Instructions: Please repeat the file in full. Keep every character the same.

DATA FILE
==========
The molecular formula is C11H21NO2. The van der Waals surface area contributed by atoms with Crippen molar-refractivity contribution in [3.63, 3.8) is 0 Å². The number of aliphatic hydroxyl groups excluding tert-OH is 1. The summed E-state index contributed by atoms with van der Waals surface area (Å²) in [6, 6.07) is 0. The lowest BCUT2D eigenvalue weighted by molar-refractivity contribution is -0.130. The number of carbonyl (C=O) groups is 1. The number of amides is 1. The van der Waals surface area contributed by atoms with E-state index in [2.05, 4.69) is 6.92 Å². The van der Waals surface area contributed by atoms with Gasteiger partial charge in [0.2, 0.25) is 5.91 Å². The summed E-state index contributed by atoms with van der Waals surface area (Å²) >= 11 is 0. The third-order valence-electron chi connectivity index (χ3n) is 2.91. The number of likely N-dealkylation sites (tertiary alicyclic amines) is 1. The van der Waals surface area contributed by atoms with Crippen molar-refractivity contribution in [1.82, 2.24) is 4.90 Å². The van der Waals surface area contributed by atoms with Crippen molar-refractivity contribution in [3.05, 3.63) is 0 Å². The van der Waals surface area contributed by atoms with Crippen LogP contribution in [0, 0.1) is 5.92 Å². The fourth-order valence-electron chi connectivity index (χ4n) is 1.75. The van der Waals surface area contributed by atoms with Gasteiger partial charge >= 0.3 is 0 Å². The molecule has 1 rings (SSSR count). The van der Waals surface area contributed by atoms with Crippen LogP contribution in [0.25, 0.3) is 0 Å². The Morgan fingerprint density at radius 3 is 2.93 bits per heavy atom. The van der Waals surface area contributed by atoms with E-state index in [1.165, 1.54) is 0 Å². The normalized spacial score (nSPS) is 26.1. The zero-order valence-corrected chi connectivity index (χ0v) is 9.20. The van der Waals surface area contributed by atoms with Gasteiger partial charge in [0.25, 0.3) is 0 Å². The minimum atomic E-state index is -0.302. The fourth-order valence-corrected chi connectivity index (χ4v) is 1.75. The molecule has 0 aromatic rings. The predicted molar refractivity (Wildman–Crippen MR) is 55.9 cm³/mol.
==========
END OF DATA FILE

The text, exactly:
The molecular formula is C11H21NO2. The van der Waals surface area contributed by atoms with Crippen molar-refractivity contribution in [3.63, 3.8) is 0 Å². The number of aliphatic hydroxyl groups excluding tert-OH is 1. The summed E-state index contributed by atoms with van der Waals surface area (Å²) in [6, 6.07) is 0. The lowest BCUT2D eigenvalue weighted by molar-refractivity contribution is -0.130. The number of carbonyl (C=O) groups is 1. The number of amides is 1. The van der Waals surface area contributed by atoms with E-state index in [2.05, 4.69) is 6.92 Å². The van der Waals surface area contributed by atoms with Gasteiger partial charge in [0.2, 0.25) is 5.91 Å². The summed E-state index contributed by atoms with van der Waals surface area (Å²) >= 11 is 0. The third-order valence-electron chi connectivity index (χ3n) is 2.91. The number of likely N-dealkylation sites (tertiary alicyclic amines) is 1. The van der Waals surface area contributed by atoms with Crippen molar-refractivity contribution in [1.82, 2.24) is 4.90 Å². The van der Waals surface area contributed by atoms with Crippen molar-refractivity contribution in [3.05, 3.63) is 0 Å². The van der Waals surface area contributed by atoms with Crippen LogP contribution in [0, 0.1) is 5.92 Å². The fourth-order valence-electron chi connectivity index (χ4n) is 1.75. The van der Waals surface area contributed by atoms with Gasteiger partial charge >= 0.3 is 0 Å². The molecule has 1 rings (SSSR count). The van der Waals surface area contributed by atoms with Crippen LogP contribution in [0.25, 0.3) is 0 Å². The Morgan fingerprint density at radius 3 is 2.93 bits per heavy atom. The van der Waals surface area contributed by atoms with E-state index in [1.165, 1.54) is 0 Å². The normalized spacial score (nSPS) is 26.1. The zero-order valence-corrected chi connectivity index (χ0v) is 9.20. The van der Waals surface area contributed by atoms with Gasteiger partial charge in [0.25, 0.3) is 0 Å². The minimum atomic E-state index is -0.302. The fourth-order valence-corrected chi connectivity index (χ4v) is 1.75. The molecule has 0 aromatic rings. The predicted molar refractivity (Wildman–Crippen MR) is 55.9 cm³/mol.